The family, friends, and well-wishers of the bridegroom then offer gifts to the bride’s party. While the celebrations are still going on, the bride’s entourage leaves with a greeting from the groom to his future in-laws. Additionally, he sends nine (9) kola nuts and sixty-six (66k) kobo (sixty-six cowries in the past) to the bride’s father through the leader of her retinue.
The bridegroom hosts visitors and well-wishers on the second day of the celebration. The bride stays in her chamber with her friends and several older women who visit to welcome her and give her advice on the difficulties of marriage. Those who accompanied her to her husband’s home on the first day return to visit her and gauge how well she is adjusting to her new life. They are amused by alcohol, kola nuts, pounded yam, and twenty (20k) kobo (twenty cowries in the past).
The third day, the bridegroom visits his father-in-law to express his gratitude for the honor bestowed upon him. Furthermore, it is customary for the couple to share their first sexual experience on the third day. The bridegroom made a thorough effort to prepare for this. His bed is neatly made, with a white bed spread. When the girl’s virginity is proven, the bride receives rave reviews.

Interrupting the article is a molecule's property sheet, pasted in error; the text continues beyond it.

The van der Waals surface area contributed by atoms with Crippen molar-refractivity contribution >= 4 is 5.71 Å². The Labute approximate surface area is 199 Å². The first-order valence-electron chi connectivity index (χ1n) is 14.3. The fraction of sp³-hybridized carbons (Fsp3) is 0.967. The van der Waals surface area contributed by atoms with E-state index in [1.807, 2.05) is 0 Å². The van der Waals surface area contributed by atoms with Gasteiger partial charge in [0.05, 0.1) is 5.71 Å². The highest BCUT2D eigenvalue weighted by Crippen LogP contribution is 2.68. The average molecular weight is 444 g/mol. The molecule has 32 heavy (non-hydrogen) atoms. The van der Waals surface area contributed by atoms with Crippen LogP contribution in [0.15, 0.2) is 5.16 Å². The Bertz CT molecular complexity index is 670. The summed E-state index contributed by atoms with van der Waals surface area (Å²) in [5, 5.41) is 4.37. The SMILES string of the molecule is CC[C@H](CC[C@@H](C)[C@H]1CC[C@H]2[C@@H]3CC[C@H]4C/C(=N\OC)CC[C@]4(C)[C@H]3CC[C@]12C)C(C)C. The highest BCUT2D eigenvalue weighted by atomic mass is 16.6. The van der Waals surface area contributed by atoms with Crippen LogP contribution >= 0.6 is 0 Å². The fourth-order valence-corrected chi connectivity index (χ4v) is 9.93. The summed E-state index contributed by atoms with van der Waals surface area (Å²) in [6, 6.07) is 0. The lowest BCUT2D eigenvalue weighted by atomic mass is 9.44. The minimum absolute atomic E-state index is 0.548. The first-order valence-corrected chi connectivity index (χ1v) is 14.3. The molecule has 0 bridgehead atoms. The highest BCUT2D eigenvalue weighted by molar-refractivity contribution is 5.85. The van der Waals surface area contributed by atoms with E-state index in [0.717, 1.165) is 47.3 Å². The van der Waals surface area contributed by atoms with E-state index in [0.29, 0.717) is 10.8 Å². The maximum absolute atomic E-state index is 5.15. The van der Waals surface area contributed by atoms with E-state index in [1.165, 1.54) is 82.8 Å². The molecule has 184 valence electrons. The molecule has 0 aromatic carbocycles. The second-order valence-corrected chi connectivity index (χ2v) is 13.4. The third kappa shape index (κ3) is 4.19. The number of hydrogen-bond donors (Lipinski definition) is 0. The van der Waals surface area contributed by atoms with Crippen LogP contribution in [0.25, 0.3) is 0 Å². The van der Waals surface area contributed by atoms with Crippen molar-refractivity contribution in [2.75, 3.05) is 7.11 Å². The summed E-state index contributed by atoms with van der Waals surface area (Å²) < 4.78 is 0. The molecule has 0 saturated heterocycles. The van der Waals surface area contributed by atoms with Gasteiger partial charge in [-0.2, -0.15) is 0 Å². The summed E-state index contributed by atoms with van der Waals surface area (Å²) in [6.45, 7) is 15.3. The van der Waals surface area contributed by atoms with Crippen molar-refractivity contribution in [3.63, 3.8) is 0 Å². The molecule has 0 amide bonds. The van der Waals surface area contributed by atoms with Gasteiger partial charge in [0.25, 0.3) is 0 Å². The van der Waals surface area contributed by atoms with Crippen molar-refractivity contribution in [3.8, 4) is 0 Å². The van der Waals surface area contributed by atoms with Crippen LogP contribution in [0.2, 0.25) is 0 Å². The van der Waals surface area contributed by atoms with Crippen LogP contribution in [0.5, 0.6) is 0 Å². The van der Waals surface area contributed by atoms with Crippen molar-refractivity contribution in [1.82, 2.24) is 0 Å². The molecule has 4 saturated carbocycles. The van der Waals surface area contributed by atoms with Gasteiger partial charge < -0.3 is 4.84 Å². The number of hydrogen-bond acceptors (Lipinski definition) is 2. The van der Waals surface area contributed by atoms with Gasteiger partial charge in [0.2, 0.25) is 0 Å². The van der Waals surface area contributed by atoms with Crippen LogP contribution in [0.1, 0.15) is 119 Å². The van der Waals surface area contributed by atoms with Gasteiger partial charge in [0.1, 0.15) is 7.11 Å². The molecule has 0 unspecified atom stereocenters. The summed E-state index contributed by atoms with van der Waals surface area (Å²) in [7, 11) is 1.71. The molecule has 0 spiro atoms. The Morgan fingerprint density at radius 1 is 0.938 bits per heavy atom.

The bride is said to have been met at home by her husband — Odo ore vbaa ore vbe owa. If opposite is the case, the bride is made to confess before her husband’s family all those that have “talked” to her as well as made love to her. If she feels ashamed to name them, if more than one, she throws up some grains of sand which indicates that the number of the persons is much and this is at once understood by everybody present there.
A goat is slain and both “offenders” are given an ear to share and eat while an elder uses a cudgel to flog them for committing such an offence in the case when she was involved in a love affair with her relative, let’s say cousin. Again, if the person is unrelated to her, she is forbidden from greeting and conversing with him for the rest of her life. If she is unable to avoid greeting the person, a kolanut is given to the man in order to lift the taboo. A returnee divorcee can also use this cleansing method.
The newlywed is awakened by her husband one early morning and taken to his ancestral shrine after she has fully “settled her waist” in her wedded abode (Aro-Erha). Kolanuts and wine are placed in front of her as she takes an oath and is forced to swear under penalty of death the following:
“Now I am married to Efehi and if in any way I plan evil against him and his people, may it boomerang. Or because I have sworn, I decide to employ somebody to carry out the plan for me, may it also boomerang”